This week saw the leak-not-a-leak unveil of Crysis: Remastered, a launch for Minecraft RTX Beta and NVIDIA's DLSS 2.0, and AMD's 2nd Gen Epyc 7Fx2 CPUs. Additional stories include rumors about AMD's alleged Ryzen 3 3100 and 3100X CPUs (not to be confused with Ryzen 3000 or Zen 3), rumors about Sony Playstation 5 manufacturing concerns regarding price, Zoom account vulnerabilities, Folding at Home hitting 2.4 exaFLOPS, and coverage of the SMR hard drive issues.

Today’s review has been the most-requested review from our commenters for about 6 months now, and it’s not even a piece of silicon. The Arctic Liquid Freezer II series has gotten heavy community interest because of high reported performance in the enthusiast forum userbase. We wanted to look at it with our new testing methodology that we’ve spent six months revising to see how the Liquid Freezer performs against incumbents, including the NZXT Kraken X62 (similar to the X63 we reviewed), the Noctua NH-D15, and a growing list of others. The Liquid Freezer’s biggest marketing point, currently wedged in between being a gimmick and a useful feature, is its included VRM fan on the coldplate housing. Our review includes benchmarks of VRM thermal performance with and without this fan, tested in A/B fashion, and also tests of surface levelness, CPU core thermals on the 3950X and 3800X at 120W and 200W, noise tests, and time-to-max temperature.

Cases below $70 with breathable, mesh front panels have become rarer in the past few years, but the trend is starting to pick back up: At CES, we saw a deluge of $60-$70 mesh cases, like the Phanteks P300A, which takes the principles of the P400A and down-costs them, and the SilverStone Fara R1, which is meant to be a successor to our long-praised Silverstone RL06. The RL06 was a long-time budget masterpiece. It managed chart-topping performance at around $70-$80, accomplished with four 120mm fans, a short chassis length that brought fans closer to components, and a mesh front. Now, we’re reviewing the spiritual successor to the Silverstone RL06, and that’s the Fara R1 mesh variant that we saw at CES.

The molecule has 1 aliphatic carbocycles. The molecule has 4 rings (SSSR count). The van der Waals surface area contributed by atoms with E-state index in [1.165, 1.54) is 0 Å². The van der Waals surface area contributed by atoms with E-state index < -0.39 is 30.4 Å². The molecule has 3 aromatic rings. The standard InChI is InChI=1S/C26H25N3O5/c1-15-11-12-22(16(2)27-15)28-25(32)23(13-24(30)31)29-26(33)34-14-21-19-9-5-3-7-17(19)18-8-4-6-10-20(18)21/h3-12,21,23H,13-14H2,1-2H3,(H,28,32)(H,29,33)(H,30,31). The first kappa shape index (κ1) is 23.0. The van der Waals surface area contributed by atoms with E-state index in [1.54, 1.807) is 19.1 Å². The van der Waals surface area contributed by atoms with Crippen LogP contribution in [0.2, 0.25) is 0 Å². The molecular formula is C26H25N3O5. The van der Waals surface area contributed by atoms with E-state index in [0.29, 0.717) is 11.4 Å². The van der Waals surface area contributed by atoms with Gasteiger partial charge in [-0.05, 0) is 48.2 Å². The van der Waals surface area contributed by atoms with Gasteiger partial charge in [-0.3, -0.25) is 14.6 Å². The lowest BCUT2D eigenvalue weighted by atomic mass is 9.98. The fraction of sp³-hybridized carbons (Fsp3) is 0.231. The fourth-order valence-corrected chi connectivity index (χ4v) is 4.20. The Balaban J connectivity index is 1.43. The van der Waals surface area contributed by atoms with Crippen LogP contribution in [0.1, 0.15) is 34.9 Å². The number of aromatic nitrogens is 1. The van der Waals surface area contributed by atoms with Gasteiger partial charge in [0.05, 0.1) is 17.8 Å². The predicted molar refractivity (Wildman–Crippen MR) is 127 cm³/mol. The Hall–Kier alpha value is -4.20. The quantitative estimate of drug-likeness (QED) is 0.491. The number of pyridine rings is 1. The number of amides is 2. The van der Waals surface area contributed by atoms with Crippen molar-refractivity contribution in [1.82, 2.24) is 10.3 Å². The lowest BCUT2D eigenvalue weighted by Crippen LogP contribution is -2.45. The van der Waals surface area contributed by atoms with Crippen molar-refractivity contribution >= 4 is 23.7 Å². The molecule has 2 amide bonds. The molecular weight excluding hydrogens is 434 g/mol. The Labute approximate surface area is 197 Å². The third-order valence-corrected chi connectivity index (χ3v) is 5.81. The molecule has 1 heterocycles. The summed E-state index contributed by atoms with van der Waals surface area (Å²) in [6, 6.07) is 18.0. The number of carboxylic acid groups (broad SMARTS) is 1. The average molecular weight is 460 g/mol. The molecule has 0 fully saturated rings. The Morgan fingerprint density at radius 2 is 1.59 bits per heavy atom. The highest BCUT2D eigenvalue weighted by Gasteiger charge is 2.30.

The Fara R1 is one of several cases in the Fara line that share the same basic chassis tooling, like the V1, but the feature that sets the R1 apart and the reason we requested it for review is its mesh front panel--we haven’t seen many well-ventilated cases for budget builders lately, and our impending economic doom is the perfect time for budget builds. There’s always a bright side. Silverstone does, in fact, refer to this case as the Fara R1, but GN Sr. Camera Operator Andrew thought that the box said “FARAR1.” Maybe that’d be how DIYPC would name its Zondda follow-up, but not Silverstone.

Either way, enough people have complained about Silverstone’s letter-letter-number-number case names (especially us), or they were in danger of a repeat. If the full name is too much to handle, the official abbreviation is FAR1.

Silverstone shaved every penny it could off the production of this case, for better or worse, creating a utilitarian enclosure that reminds us strongly of the Cooler Master NR600, another budget mesh case that launched in early 2019 and has remained a strong competitor at the $70-ish price point since. The R1 is also positioned to be a successor to our perennial budget-tier favorite, the Silverstone RL06, which is almost impossible to find at a decent price these days. Today we’ll see how the Fara R1 stacks up against these and other cases in build quality, noise, and thermals.